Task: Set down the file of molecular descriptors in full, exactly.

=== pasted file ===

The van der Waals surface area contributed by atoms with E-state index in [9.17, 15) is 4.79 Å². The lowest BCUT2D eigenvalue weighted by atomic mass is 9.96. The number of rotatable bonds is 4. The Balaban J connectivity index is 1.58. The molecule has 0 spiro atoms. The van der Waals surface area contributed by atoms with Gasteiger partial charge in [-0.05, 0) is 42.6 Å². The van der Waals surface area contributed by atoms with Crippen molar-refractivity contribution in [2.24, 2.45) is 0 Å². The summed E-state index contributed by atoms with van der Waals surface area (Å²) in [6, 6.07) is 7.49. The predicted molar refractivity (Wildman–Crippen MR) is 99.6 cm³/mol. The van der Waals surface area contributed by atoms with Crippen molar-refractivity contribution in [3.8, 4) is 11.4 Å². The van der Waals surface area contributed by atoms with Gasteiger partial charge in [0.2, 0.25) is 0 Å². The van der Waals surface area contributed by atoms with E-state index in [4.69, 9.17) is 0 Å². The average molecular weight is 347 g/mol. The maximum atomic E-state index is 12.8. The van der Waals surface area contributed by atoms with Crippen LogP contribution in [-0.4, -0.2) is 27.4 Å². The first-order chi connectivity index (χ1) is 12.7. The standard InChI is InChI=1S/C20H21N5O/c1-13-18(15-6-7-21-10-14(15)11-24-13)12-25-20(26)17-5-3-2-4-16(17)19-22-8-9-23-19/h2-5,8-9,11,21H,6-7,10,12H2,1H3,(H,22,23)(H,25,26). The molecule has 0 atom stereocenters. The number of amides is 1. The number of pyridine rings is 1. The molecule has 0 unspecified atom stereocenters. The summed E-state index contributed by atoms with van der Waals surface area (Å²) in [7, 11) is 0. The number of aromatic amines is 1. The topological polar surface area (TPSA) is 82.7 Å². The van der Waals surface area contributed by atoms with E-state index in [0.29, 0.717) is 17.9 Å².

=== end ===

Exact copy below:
The van der Waals surface area contributed by atoms with E-state index in [9.17, 15) is 4.79 Å². The lowest BCUT2D eigenvalue weighted by atomic mass is 9.96. The number of rotatable bonds is 4. The Balaban J connectivity index is 1.58. The molecule has 0 spiro atoms. The van der Waals surface area contributed by atoms with Gasteiger partial charge in [-0.05, 0) is 42.6 Å². The van der Waals surface area contributed by atoms with Crippen molar-refractivity contribution in [2.24, 2.45) is 0 Å². The summed E-state index contributed by atoms with van der Waals surface area (Å²) in [6, 6.07) is 7.49. The predicted molar refractivity (Wildman–Crippen MR) is 99.6 cm³/mol. The van der Waals surface area contributed by atoms with Crippen molar-refractivity contribution in [3.8, 4) is 11.4 Å². The van der Waals surface area contributed by atoms with Gasteiger partial charge in [0.2, 0.25) is 0 Å². The van der Waals surface area contributed by atoms with E-state index in [4.69, 9.17) is 0 Å². The average molecular weight is 347 g/mol. The maximum atomic E-state index is 12.8. The van der Waals surface area contributed by atoms with Crippen LogP contribution in [-0.4, -0.2) is 27.4 Å². The first-order chi connectivity index (χ1) is 12.7. The standard InChI is InChI=1S/C20H21N5O/c1-13-18(15-6-7-21-10-14(15)11-24-13)12-25-20(26)17-5-3-2-4-16(17)19-22-8-9-23-19/h2-5,8-9,11,21H,6-7,10,12H2,1H3,(H,22,23)(H,25,26). The molecule has 0 atom stereocenters. The number of amides is 1. The number of pyridine rings is 1. The molecule has 0 unspecified atom stereocenters. The summed E-state index contributed by atoms with van der Waals surface area (Å²) in [7, 11) is 0. The number of aromatic amines is 1. The topological polar surface area (TPSA) is 82.7 Å². The van der Waals surface area contributed by atoms with E-state index in [0.29, 0.717) is 17.9 Å².